The Isle of Wight

Dear Evil Engineer: How can I tip the Isle of Wight into the English Channel?

Image credit: Dreamstime

This month, a small island nation considers extreme measures to get the UK’s attention. As reported by Hilary Lamb.

Dear Evil Engineer,

I am President of a small island nation being gradually swallowed by rising sea levels. Last year, my presidential palace fell into the sea, forcing me to relocate to a less fashionable atoll. This is our home, but we are forced to question how much longer we can live in a country which is vanishing into the ocean.

I’m trying to secure funding to build a sea wall around our capital and to begin a programme of land reclamation. However, capital doesn’t come cheap for us, and every time I’ve called to enquire about accessing some of the $100bn in climate finance promised by developed nations annually, I am told my call is very important but under these unprecedented circumstances, the line is receiving very high traffic and I must be prepared for a considerable wait time; I’ve never heard the end of the hold music after that. Using the chat bot went as well as expected. I am yet to secure the funding my country needs.

I’m fed up of this and need to get the attention of the nations which put us in this rotten position in the first place. I propose sinking the Isle of Wight into the English Channel, to see how the British like being the ones underwater. Could you advise me how to proceed?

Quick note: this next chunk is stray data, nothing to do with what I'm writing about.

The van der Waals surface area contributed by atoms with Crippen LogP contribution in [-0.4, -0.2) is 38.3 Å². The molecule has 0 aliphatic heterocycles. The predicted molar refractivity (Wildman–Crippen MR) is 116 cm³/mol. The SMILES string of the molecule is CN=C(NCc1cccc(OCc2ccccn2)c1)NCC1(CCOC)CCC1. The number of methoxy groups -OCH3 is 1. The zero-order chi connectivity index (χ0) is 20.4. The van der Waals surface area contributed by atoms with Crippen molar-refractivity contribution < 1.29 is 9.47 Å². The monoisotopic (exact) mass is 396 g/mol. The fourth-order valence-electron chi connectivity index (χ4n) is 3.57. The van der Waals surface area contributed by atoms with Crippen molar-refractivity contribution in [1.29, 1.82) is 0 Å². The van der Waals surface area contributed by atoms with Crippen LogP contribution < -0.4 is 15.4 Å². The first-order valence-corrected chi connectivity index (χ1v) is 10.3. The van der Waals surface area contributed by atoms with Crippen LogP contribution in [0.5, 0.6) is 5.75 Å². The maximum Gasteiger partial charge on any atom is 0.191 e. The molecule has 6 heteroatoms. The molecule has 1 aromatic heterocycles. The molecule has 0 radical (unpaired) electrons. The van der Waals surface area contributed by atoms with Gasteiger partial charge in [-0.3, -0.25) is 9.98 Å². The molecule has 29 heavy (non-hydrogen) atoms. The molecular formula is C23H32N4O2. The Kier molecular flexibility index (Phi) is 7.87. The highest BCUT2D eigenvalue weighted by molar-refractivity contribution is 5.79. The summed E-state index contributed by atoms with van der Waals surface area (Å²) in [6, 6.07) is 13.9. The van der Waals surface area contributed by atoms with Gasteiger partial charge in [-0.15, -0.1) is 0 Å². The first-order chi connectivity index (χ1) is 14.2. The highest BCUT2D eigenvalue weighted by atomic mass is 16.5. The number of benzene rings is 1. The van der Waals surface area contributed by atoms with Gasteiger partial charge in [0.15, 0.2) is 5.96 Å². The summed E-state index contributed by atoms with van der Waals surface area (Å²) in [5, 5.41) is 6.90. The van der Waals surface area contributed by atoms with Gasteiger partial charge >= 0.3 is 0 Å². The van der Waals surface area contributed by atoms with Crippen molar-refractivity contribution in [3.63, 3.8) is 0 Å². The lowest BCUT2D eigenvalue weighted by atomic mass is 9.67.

A somewhat damp villain

Dear villain,

At last, a villain who is the hero of their own story! This feels more 2020s than all those megalomaniac villains seeking assistance with their needlessly destructive vanity projects. Unfortunately, you have picked a tricky target.

Islands disappearing into the sea are not uncommon. After the ~10,000BC ice age, rising sea levels consumed many landmasses, including that which once connected Great Britain to continental Europe. Of course, rising sea levels are now an existential threat for island nations like yours. The Solomon Islands and Micronesia are among the nations to have lost islands over the past few decades.

Rising sea levels are not the only threat to islands, however; they can also be disappeared slowly by subsidence and coastal erosion (or more quickly, when combined with rising sea levels). For instance, hundreds of islands in Chesapeake Bay, US, have been lost to subsidence, erosion and rising sea levels since being colonised in the 1600s, including some that were once settled.

Isle of Wight

Image credit: Dreamstime

Other natural forces can bring about more dramatic, Atlantean destruction. Jordsand in the Wadden Sea was worn away by a succession of storm tides. The 1883 eruption of Krakatoa destroyed almost the entire island and, as recently as 2019, a volcano swallowed up the entire island of Lateiki, Tonga. Certain types of geology, too, can be prone to sudden destruction. Flowing groundwater can dissolve carbonate materials such as limestone and sandstone, causing ground rich in these materials to collapse dramatically, swallowing everything above them in a sinkhole. Also, earthquakes can bring about ‘liquefaction’ in loosely packed, sandy soil, causing the ground to act like a liquid and whole buildings to sink into it.